Frequent menopausal vasomotor symptoms (VMS), including hot flashes and night sweats, lasted longer than 7 years during the transition to menopause for more than 50% of women in the Study of Women’s Health Across the Nation (SWAN). 1 Among the factors related to a longer duration of VMS:
- younger age
- African American heritage
- lower educational level
- greater perceived stress and symptom sensitivity
- higher depressive symptoms and anxiety at the first report of VMS.
Details of the study
Avis and colleagues analyzed data from SWAN, a multiracial/multiethnic study of women transitioning to menopause that was conducted from February 1996 through April 2013. The analyses included 1,449 women with frequent VMS (ie, occurring at least 6 days in the previous 2 weeks).
Baseline eligibility was age between 42 and 52 years, an intact uterus and at least one ovary, report of a menstrual cycle in the 3 months before screening, absence of pregnancy and lactation, and no use of oral contraceptives or hormone therapy (HT). Women were assessed in person at baseline and approximately annually over the course of the study (mean and maximum follow-up durations were 12.7 and 17.2 years, respectively).
The main outcomes were total VMS duration (in years) and persistence of VMS (in years) beyond the final menstrual period (FMP).
Among the findings:
- The unadjusted median total VMS duration was 7.4 years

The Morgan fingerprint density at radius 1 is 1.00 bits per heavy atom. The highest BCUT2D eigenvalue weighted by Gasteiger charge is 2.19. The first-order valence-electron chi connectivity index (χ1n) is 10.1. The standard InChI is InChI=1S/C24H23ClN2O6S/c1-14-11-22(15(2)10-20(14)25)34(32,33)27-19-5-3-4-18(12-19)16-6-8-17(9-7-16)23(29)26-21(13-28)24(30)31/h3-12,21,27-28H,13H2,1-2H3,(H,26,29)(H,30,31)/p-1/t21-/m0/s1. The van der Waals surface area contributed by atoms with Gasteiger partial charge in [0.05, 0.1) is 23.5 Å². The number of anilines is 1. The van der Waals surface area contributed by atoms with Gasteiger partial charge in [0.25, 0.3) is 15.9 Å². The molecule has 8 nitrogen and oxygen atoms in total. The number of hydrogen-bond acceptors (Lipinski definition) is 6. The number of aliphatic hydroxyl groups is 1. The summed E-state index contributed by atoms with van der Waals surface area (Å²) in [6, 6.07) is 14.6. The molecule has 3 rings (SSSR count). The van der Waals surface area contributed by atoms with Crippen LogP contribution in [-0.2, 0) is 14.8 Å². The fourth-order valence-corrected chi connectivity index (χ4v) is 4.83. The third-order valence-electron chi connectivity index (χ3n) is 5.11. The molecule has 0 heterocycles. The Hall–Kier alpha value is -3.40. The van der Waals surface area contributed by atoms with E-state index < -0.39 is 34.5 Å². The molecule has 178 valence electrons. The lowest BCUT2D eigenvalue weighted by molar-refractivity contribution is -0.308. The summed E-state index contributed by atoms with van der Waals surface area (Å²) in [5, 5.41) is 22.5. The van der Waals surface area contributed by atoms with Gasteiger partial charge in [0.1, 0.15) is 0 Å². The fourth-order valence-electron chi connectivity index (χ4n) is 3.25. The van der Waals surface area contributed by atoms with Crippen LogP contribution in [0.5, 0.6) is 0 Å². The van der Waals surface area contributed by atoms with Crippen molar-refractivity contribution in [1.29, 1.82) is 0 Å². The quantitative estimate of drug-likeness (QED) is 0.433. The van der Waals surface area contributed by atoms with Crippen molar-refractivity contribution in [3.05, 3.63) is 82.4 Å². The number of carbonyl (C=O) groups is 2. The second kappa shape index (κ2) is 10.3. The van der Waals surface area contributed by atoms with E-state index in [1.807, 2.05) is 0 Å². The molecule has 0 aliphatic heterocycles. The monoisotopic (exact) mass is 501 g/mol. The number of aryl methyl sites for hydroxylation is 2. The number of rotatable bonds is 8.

- Women who were premenopausal or early perimenopausal when they first reported frequent VMS had the longest total duration of VMS (median, >11.8 years) and longest persistence of VMS beyond the FMP (median, 9.4 years)
- Women who were postmenopausal at the onset of VMS had the shortest total VMS duration after the FMP (median, 3.4 years; P<.001).
- The median total VMS duration varied significantly by race, with African American women reporting the longest total VMS duration (median, 10.1 years) and Japanese and Chinese women reporting the shortest total duration (median, 4.8 and 5.4 years, respectively). Non-Hispanic white women had a median total VMS duration of 6.5 years; among Hispanic women, the median was 8.9 years.
“These findings can help health-care professionals counsel patients about expectations regarding VMS and assist women in making treatment decisions based on the probability of their VMS persisting,” Avis and colleagues concluded. “In addition, the median total duration of 7.4 years highlights the limitations of guidance recommending short-term HT use and emphasizes the need to identify safe long-term therapies for the treatment of VMS.”
SWAN is the largest and longest longitudinal study to date to report on total duration of VMS and their persistence beyond the FMP.
“More than 50% of midlife women experience frequent VMS, yet clinical guidelines typically underestimate their true duration,” Avis and colleagues observed.